Fascism in America
Fascism in America
Fascism is not calling someone hitler. That would take a whole lot of other criteria and frankly is not quite accurate for Trump. Fascism is authoritarian nationalism. And Trump certainly qualifies for this description all too well.
Ben Shapiro and Julia Ioffe have both seen attempts to repress opposition first hand. And there is nothing acceptable about saying “Jews to the ovens.” Ever. And make no mistake about it: his supporters are nationalists.
Patriotism & nationalism are profoundly different. Patriotism is love of country. FA Hayek called nationalism “a twin brother of socialism.”
— Justin Amash (@justinamash) May 9, 2016
When describing fascism and Trump, Robert Kagan in the Washington post says this:
Republican politicians marvel at how he has “tapped into” a hitherto unknown swath of the voting public. But what he has tapped into is what the founders most feared when they established the democratic republic: the popular passions unleashed, the “mobocracy.” Conservatives have been warning for decades about government suffocating liberty. But here is the other threat to liberty that Alexis de Tocqueville and the ancient philosophers warned about: that the people in a democracy, excited, angry and unconstrained, might run roughshod over even the institutions created to preserve their freedoms. As Alexander Hamilton watched the French Revolution unfold, he feared in America what he saw play out in France — that the unleashing of popular passions would lead not to greater democracy but to the arrival of a tyrant, riding to power on the shoulders of the people.
This is what Trump is doing. The idea that the first amendment protects journalists is something Mr. Trump wants to eliminate. He does not want a loyal opposition or journalists asking him icky questions. A schoolyard bully or tin pot dictator? Perhaps but I think his political views fall under the spectrum of fascism.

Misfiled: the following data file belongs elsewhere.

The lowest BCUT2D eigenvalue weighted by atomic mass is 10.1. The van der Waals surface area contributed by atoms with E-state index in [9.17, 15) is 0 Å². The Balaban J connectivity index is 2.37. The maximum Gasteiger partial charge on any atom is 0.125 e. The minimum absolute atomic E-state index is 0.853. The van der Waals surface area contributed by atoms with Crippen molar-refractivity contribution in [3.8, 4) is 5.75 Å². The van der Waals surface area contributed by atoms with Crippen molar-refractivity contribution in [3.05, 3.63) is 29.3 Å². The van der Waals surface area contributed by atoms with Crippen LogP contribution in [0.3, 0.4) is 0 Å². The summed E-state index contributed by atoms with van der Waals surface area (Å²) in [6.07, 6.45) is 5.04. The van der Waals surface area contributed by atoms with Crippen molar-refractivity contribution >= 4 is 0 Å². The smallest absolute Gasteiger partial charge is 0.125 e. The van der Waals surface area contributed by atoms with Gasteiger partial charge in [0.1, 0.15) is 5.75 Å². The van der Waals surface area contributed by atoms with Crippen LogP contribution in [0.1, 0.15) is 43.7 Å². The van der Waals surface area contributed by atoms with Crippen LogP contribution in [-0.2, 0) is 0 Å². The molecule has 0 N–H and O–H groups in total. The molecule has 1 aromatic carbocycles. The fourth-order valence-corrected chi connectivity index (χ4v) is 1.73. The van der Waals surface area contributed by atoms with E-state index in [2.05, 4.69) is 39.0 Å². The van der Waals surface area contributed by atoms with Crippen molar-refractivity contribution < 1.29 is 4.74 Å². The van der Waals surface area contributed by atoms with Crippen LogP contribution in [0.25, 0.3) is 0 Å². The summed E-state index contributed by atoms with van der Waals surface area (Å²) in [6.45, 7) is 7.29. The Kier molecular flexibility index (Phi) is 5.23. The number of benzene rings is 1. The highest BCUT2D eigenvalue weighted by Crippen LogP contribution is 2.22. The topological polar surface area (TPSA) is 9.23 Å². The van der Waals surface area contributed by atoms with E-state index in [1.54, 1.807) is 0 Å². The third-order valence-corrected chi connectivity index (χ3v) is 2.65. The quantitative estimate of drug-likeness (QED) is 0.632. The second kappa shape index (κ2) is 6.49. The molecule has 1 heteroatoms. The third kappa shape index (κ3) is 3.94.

This phenomenon has arisen in other democratic and quasi-democratic countries over the past century, and it has generally been called “fascism.” Fascist movements, too, had no coherent ideology, no clear set of prescriptions for what ailed society. “National socialism” was a bundle of contradictions, united chiefly by what, and who, it opposed; fascism in Italy was anti-liberal, anti-democratic, anti-Marxist, anti-capitalist and anti-clerical. Successful fascism was not about policies but about the strongman, the leader (Il Duce, Der Fuhrer), in whom could be entrusted the fate of the nation. Whatever the problem, he could fix it. Whatever the threat, internal or external, he could vanquish it, and it was unnecessary for him to explain how. Today, there is Putinism, which also has nothing to do with belief or policy but is about the tough man who singlehandedly defends his people against all threats, foreign and domestic.
What is the role of the GOP? Look to the larger fascist states like Germany 1933-1945 and Italy under Il Duce. Not a pretty picture. To be blunt the ones who will not play along will be destroyed by Trump and his minions. And his having the federal government to smash his enemies should be the stuff of nightmares. The Trumpers call for Party Unity at what price?
When the choice is party or principle, principle has to win. Fascism is not acceptable.